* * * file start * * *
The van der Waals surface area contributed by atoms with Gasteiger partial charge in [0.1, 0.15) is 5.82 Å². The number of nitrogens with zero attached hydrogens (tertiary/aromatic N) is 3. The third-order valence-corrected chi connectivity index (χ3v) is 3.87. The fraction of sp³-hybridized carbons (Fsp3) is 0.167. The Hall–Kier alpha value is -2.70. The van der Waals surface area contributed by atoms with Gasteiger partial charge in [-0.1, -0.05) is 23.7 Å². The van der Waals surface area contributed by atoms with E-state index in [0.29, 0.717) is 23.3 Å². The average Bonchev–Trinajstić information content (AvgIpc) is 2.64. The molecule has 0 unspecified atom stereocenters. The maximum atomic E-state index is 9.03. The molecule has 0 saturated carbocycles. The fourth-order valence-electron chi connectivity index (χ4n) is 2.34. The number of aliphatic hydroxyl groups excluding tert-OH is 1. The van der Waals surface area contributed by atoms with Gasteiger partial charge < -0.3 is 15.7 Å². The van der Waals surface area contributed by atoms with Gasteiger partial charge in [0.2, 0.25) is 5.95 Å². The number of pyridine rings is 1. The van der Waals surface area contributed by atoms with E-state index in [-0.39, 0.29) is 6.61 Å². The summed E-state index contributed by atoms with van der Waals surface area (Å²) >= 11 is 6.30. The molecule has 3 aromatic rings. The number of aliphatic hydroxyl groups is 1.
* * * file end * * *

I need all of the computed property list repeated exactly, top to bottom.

The van der Waals surface area contributed by atoms with Gasteiger partial charge in [0.1, 0.15) is 5.82 Å². The number of nitrogens with zero attached hydrogens (tertiary/aromatic N) is 3. The third-order valence-corrected chi connectivity index (χ3v) is 3.87. The fraction of sp³-hybridized carbons (Fsp3) is 0.167. The Hall–Kier alpha value is -2.70. The van der Waals surface area contributed by atoms with Gasteiger partial charge in [-0.1, -0.05) is 23.7 Å². The van der Waals surface area contributed by atoms with E-state index in [0.29, 0.717) is 23.3 Å². The average Bonchev–Trinajstić information content (AvgIpc) is 2.64. The molecule has 0 unspecified atom stereocenters. The maximum atomic E-state index is 9.03. The molecule has 0 saturated carbocycles. The fourth-order valence-electron chi connectivity index (χ4n) is 2.34. The number of aliphatic hydroxyl groups excluding tert-OH is 1. The van der Waals surface area contributed by atoms with Gasteiger partial charge < -0.3 is 15.7 Å². The van der Waals surface area contributed by atoms with Gasteiger partial charge in [0.2, 0.25) is 5.95 Å². The number of pyridine rings is 1. The van der Waals surface area contributed by atoms with E-state index in [-0.39, 0.29) is 6.61 Å². The summed E-state index contributed by atoms with van der Waals surface area (Å²) >= 11 is 6.30. The molecule has 3 aromatic rings. The number of aliphatic hydroxyl groups is 1.